In February 2018, I visited refugee camps in Ethiopia’s Tigrai and Gambela regions. It was the first time I had encountered what I can only describe as an open-sky limbo – places were people appeared to be physically safe but were struggling with the uncertainty of the future and the wounds of the past. A few days later, I met Kaleb (whose name I’ve changed for his protection) and his family in Addis Ababa (pictured above as they waited for their flights to Italy with others from the refugee camps). I traveled with them.
That trip was the start of my journey with the Ford Program’s Humanitarian Corridor research project, which, with Ford Program Acting Director Clemens Sedmak, studies the effects of a government-sponsored program in Italy that provide refugees with a safe and legal path for migration. Several prominent religious organizations within the country – Caritas Italy, the Catholic Bishops Conference, and the Community of Sant’Egidio – are partnering with the government to help some of the most vulnerable refugees make the journey. Most are from Eritrea, South Sudan, and Somalia and are living in Ethiopian camps.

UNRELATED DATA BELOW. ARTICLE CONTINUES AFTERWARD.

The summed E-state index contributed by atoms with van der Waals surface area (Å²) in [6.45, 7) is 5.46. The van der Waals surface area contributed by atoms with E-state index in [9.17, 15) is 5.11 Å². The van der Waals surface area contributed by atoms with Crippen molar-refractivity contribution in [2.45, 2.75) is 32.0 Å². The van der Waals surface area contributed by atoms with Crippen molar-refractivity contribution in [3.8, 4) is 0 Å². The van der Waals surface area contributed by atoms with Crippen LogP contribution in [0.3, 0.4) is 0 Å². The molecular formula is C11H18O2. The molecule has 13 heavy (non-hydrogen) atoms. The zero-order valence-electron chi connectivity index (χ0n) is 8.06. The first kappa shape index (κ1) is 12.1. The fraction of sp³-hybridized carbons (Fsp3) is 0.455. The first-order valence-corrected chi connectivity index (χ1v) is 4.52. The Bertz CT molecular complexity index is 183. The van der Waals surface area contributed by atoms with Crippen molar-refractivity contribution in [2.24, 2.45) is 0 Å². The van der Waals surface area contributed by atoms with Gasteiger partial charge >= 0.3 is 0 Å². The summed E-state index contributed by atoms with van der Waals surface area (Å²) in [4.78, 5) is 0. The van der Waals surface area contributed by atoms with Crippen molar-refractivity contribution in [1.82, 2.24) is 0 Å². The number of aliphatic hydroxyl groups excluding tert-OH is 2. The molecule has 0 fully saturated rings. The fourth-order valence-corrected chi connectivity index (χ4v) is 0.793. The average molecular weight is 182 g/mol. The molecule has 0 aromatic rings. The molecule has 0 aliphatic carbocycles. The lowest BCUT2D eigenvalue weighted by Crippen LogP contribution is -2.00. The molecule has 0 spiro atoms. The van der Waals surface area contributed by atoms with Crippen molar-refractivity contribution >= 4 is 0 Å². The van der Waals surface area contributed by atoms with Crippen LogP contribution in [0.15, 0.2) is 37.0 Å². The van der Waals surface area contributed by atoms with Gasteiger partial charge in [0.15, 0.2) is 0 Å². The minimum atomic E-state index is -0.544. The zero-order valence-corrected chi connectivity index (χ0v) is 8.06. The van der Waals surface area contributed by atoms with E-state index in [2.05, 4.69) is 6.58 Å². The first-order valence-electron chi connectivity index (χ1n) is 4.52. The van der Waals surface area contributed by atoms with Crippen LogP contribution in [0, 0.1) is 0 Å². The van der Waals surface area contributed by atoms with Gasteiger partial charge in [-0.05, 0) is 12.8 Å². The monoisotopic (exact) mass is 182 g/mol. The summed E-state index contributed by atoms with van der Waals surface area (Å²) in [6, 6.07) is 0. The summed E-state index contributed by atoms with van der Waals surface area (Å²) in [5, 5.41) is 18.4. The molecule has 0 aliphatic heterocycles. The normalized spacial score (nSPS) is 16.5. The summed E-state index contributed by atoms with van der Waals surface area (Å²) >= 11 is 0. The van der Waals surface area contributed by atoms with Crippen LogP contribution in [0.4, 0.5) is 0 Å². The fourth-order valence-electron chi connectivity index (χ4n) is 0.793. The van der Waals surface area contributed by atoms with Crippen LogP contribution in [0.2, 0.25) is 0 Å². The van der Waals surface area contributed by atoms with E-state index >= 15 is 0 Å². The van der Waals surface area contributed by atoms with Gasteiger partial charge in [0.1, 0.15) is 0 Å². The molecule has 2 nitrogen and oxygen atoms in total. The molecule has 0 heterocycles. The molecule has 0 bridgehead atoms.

The Ford Program, with the support of a major grant from the Luce Foundation, is evaluating the effects of this initiative, which practices a new system of community-based, private sponsorship called accompaniment. Caritas Italy has adopted this personalized approach, which entails working with a host community to receive a family or small group of refugees, regardless of their religious affiliation, for at least one year – like Kaleb and his family.
They were welcomed in a small town in Tuscany by a monastery of nuns, a group of volunteers, and residents. When I visited them a few months after their arrival, Kaleb took me to a garden where he was growing vegetables (pictured below). This March, he started working on a farm through a temporary contract. His wife and the nuns have begun a friendship. Their story speaks to the power of accompaniment as a major element in integration, the role of faith-based communities, and the role of faith. Kaleb’s story has much to teach us. I can’t wait to visit him again.